The definition of a concentric castle is a “stone castle with at least two rings of outer walls, one inside the other”.
Another way of thinking about it is as “a castle within a castle”.
The two castle walls in concentric designs were designed to be two separate obstacles in the path of any attacker.
The floorplan of concentric Beaumaris Castle in Wales is a nice example of how these castles were laid out. (Scroll down to see it).
You can see how the thick inner wall – the stronger black line – is protected by an outer layer of defence.
There’s lots more to learn, though. In this section, we’ll look into the advantages and also the disadvantages of this form of castle design.
We’ll also consider when these castles were built, and where you can see some good examples of concentric designs nowadays. They’re almost synonymous with the country of Wales, in the UK.
One important note before we go on: concentric doesn’t mean circular.
The rings of walls around the heart of the castle could be any shape. Most of these castles were either square or polygonal.
However, these concentric designs were almost always symmetrical, unless rocky terrain or difficult surroundings prevented such a picture-perfect layout.
When Were Concentric Castles built?
Concentric castles represent the ‘high point’ of medieval castle design.
First came basic motte and bailey earthworks; then we had timber castles; and then stone castles. Concentric designs were an evolution of the stone castles – still built of rock, but made to be extremely defensive and hard to capture.
Building concentric castles started in the mid 1200s, and the best examples were built in the 1290s and early 1300s.
The first example of this design was Caerphilly Castle in Wales – which was built in about 1270. Here, for the first time, the castle was designed to make the two rings of curtain walls into two separate obstacles for attackers to overcome.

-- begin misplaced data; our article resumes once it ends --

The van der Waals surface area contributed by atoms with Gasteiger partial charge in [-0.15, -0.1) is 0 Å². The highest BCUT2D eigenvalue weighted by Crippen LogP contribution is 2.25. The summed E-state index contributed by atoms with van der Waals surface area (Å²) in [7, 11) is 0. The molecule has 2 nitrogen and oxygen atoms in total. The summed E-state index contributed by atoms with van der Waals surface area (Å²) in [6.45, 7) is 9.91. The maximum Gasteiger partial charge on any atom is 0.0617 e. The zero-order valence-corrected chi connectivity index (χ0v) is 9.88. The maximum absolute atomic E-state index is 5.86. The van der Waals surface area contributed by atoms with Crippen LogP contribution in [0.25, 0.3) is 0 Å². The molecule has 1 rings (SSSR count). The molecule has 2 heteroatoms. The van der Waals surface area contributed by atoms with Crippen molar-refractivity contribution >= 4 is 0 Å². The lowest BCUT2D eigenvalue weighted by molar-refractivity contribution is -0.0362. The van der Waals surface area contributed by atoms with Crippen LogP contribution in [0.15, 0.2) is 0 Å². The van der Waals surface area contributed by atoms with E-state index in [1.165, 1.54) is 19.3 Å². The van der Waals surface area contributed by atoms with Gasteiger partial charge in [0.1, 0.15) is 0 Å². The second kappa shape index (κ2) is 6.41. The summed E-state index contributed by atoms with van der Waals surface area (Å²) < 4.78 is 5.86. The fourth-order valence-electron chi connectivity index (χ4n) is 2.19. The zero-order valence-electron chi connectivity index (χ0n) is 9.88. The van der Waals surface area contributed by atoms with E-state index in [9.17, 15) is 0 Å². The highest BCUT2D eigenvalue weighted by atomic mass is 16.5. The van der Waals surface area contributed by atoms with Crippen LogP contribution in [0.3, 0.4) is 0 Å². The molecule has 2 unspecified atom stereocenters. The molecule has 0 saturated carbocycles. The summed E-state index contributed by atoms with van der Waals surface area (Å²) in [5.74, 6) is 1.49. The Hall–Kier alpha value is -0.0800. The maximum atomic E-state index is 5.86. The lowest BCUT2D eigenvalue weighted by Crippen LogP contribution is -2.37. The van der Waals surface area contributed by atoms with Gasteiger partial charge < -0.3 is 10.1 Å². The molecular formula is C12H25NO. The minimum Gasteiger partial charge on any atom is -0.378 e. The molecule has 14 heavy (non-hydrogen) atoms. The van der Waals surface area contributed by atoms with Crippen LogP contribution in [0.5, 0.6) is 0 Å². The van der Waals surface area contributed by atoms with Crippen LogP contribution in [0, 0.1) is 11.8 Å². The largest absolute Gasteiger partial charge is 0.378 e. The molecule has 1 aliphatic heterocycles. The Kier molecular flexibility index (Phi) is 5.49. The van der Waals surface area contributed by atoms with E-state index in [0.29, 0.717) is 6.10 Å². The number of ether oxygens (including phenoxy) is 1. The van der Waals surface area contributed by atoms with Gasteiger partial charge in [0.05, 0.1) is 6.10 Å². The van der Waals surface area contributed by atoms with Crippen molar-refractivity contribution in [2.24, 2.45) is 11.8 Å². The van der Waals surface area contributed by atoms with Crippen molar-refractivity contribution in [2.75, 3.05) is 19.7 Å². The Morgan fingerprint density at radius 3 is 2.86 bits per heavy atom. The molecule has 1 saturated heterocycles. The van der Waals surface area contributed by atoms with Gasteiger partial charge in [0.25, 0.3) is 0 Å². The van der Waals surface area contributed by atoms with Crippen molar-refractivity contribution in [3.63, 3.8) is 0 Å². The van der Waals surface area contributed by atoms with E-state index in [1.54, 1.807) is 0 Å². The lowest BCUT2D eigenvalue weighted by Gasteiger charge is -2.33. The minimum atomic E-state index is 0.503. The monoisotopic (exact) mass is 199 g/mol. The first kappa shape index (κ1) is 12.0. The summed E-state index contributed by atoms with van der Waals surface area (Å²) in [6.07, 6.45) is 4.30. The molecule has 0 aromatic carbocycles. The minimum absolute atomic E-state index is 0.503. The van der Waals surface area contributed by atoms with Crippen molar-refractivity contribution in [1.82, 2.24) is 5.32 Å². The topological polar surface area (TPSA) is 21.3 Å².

In castles built before 1270, a double-ring of castle walls was only used to ‘reinforce’ the outer curtain wall.
However, Caerphilly Castle was a ‘new way of thinking’ about castle design.
Here, each wrapping wall was considered individually. Designers began to consider each different wall to be a separate obstacle for invaders to overcome.
This was a huge change in thinking – and the ‘birth’ of the concentric castle.
The best examples of concentric castles were built by Edward I, in North Wales. His shockingly expensive ‘iron ring’ of castles began in the 1290s, and many of the castles are near-perfect examples.
All these castles were designed in whole, or in part, by Master James of St George – Edward I’s right-hand architect, and a man bordering on genius.
Why Were Concentric Castles Built?
The strength of concentric castles can be summed up in one word: defence! This was a design that was absolutely formidable to attackers – in fact, these castles were virtually impregnable. They improved over older castle designs in many different ways…
At a glance: advantages of concentric castles
- Many different layers created many different obstacles: attackers needed to penetrate at least two walls, and often pass through a heavily-defended gatehouse and barbican
- A higher, inner wall was a vantage point for archers, firing at the enemy
- Lookout points had a better view across the surrounding countryside – this was because of the symmetrical shape. This meant you needed less men to defend a castle, because you needed less people to act as look-outs.
Overall, concentric designs were virtually impregnable to attackers and invaders. The only remaining option was to besiege the castle, and starve the occupants out!